Peter Openshaw, the prosecutor in Smith's trial, said: "It was as if he deliberately disfigured her, causing her the utmost pain, distress and degradation ... The injuries were not the result of one sudden eruption of violence, they must have been caused over a long period [and] were so extensive and so terrible that the defendant must have deliberately and systematically tortured the girl." The cause of death was drowning, immediately prior to which she had been beaten about the head with a shower head. Openshaw said: "Her death must have been a merciful end to her torment".


Smith denied murder and claimed Bates "would put me through hell winding me up". He also claimed that Bates had "taunted him" about his dead mother and had "a bad habit of hurting herself to make it look worse on me". When asked to explain why he had blinded, stabbed and battered Bates, he said she had dared him to do it, challenging him to do her harm.

A jury at Manchester Crown Court took one hour to find 49-year-old Smith guilty of Bates' murder. Sentencing him to life imprisonment the judge, Mr. Justice Sachs, recommended that Smith should serve a minimum term of 20 years. He stated: "This has been a terrible case; a catalogue of depravity by one human being upon another. You are a highly dangerous person. You are an abuser of women and I intend, so far as it is in my power, that you will abuse no more."

The jury was provided with professional counselling to help them deal with the distress of seeing the photographs of Bates' injuries and the "sickening violence" of the case.


Man who tortured girlfriend for a month jailed for minimum of 20 years

Agence France-Presse

Wed, 19 Nov 1997

LONDON, Nov 20 (AFP) - A sadist who systematically tortured his 17-year-old girlfriend for up to a month before drowning her in the bath was jailed for a minimum of 20 years Wednesday.

James Patterson Smith, 49, was found guilty of murdering Kelly Anne Bates at the home they shared in Gorton, Greater Manchester, in the north west.

He had gouged out her eyes, probably with his hands, up to three weeks before her death and stabbed her in the face and body with scissors and forks, Manchester Crown Court heard.

A post-mortem revealed she had 150 separate injuries. She had a fractured arm, and had been scalded, branded with a domestic iron and partially scalped.

In the four weeks leading to her death she was kept a prisoner. Rendered helpless after being blinded, she had been kept without food tied by her hair to a radiator in an upstairs bedroom.



Teen girl 'horrifically tortured before her murder'

November 12, 1997

A 17-YEAR-old girl was "deliberately and systematically tortured" by her 49-year-old boyfriend for up to four weeks before she was murdered, a court in Britain was told yesterday.

Kelly Anne Bates had 150 separate injuries to her body. Her eyes had been gouged out; and she had been stabbed, burned, scalded, partially scalped and starved of food before drowning in a bath.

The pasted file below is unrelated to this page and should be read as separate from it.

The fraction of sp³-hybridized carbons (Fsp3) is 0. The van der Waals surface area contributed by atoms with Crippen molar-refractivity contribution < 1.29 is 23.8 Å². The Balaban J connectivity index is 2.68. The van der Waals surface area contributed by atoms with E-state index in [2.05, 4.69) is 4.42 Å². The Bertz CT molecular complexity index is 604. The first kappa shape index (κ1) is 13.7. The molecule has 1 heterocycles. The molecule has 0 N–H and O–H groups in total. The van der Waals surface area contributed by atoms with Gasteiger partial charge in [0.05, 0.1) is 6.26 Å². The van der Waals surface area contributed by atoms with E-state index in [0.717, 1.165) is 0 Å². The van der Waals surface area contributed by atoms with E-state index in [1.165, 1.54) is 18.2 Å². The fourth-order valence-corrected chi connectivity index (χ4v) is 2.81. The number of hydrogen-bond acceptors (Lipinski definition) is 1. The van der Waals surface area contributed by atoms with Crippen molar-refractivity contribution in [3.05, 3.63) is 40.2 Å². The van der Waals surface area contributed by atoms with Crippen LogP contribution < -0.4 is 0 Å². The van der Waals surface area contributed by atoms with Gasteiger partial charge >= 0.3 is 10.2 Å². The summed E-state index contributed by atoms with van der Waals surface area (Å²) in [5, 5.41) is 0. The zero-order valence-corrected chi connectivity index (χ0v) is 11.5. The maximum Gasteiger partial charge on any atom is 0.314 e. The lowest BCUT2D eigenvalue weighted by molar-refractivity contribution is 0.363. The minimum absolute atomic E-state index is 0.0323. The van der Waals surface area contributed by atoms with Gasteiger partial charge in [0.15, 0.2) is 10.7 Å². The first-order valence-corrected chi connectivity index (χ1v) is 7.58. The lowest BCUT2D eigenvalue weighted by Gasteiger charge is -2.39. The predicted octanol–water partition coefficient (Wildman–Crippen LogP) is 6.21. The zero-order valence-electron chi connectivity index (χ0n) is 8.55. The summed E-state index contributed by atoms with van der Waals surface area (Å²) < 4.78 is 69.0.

Police found her naked body in the upstairs bedroom of her boyfriend's house in Gorton, Greater Manchester.

James Patterson Smith, unemployed, denies murder.

The jury heard how Kelly, from Hattersley, Greater Manchester, was a strong and sporty girl who had wanted to be a teacher. She was at college and worked for a graphics firm.

Kelly had started a secretive relationship with Smith when she was 14 or 15.

Although she feared her parents' disappointment in the age difference, she eventually moved in with Smith at his two-bedroom semi-detached house in Furnival Road, Gorton. She briefly split up with him but returned to the home in November 1995.

Her parents, Margaret and Thomas, had become increasingly concerned about her welfare and noticed bruises and a bite mark which she passed off as an accident.

At Christmas she gave up her job and her mother noted she was sometimes strange during telephone conversations.

In March, Kelly failed to sign cards for her parents' wedding anniversary and for her father's birthday.

Mr Openshaw said: "The family heard nothing more from her after those cards in March. Little is known about the last month in her life. She was, in effect, a prisoner in her home."

On April 16, Smith went to Gorton Police Station and said he had killed his girlfriend.

He told officers that during an argument, while she was in the bath, she had swallowed water. He said she often pretended to be unconscious but he had been back two or three times to check.

Pc Tracy Turner told the court how Smith had said "I've killed her. I know I have."

He told another officer: "I know I'm going away. I know there is no point. I'm going to get found out anyway."

A pathologist, Dr William Lowler, told the court that although he had examined 600 murder victims, he had never seen any with so many injuries of such varied age.

The trial, which was adjourned until today, is expected to last 10 days.